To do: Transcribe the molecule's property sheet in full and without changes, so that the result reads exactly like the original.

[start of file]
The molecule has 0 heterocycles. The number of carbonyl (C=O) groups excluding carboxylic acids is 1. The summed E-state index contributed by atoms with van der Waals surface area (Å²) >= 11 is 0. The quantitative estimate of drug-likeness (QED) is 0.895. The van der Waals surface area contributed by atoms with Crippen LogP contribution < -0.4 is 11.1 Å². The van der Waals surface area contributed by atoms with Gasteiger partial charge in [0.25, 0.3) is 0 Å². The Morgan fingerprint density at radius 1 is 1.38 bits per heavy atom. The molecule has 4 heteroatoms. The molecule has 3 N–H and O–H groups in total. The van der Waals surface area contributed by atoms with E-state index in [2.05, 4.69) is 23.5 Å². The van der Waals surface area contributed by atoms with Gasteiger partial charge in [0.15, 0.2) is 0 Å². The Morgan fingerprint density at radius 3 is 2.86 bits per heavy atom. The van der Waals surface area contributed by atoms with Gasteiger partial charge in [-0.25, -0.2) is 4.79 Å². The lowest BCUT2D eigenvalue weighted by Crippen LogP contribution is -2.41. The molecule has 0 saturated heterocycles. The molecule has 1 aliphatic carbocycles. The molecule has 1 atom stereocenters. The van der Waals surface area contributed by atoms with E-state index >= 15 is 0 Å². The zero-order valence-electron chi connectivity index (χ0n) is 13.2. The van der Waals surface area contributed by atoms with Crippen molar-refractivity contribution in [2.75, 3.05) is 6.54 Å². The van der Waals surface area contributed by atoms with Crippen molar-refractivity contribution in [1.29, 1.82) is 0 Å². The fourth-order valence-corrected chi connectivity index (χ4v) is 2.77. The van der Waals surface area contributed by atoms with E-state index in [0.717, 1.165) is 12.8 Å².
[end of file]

The molecule has 0 heterocycles. The number of carbonyl (C=O) groups excluding carboxylic acids is 1. The summed E-state index contributed by atoms with van der Waals surface area (Å²) >= 11 is 0. The quantitative estimate of drug-likeness (QED) is 0.895. The van der Waals surface area contributed by atoms with Crippen LogP contribution < -0.4 is 11.1 Å². The van der Waals surface area contributed by atoms with Gasteiger partial charge in [0.25, 0.3) is 0 Å². The Morgan fingerprint density at radius 1 is 1.38 bits per heavy atom. The molecule has 4 heteroatoms. The molecule has 3 N–H and O–H groups in total. The van der Waals surface area contributed by atoms with E-state index in [2.05, 4.69) is 23.5 Å². The van der Waals surface area contributed by atoms with Gasteiger partial charge in [0.15, 0.2) is 0 Å². The Morgan fingerprint density at radius 3 is 2.86 bits per heavy atom. The van der Waals surface area contributed by atoms with Gasteiger partial charge in [-0.25, -0.2) is 4.79 Å². The lowest BCUT2D eigenvalue weighted by Crippen LogP contribution is -2.41. The molecule has 0 saturated heterocycles. The molecule has 1 aliphatic carbocycles. The molecule has 1 atom stereocenters. The van der Waals surface area contributed by atoms with E-state index >= 15 is 0 Å². The zero-order valence-electron chi connectivity index (χ0n) is 13.2. The van der Waals surface area contributed by atoms with Crippen molar-refractivity contribution in [2.75, 3.05) is 6.54 Å². The van der Waals surface area contributed by atoms with Crippen molar-refractivity contribution in [1.29, 1.82) is 0 Å². The fourth-order valence-corrected chi connectivity index (χ4v) is 2.77. The van der Waals surface area contributed by atoms with E-state index in [0.717, 1.165) is 12.8 Å².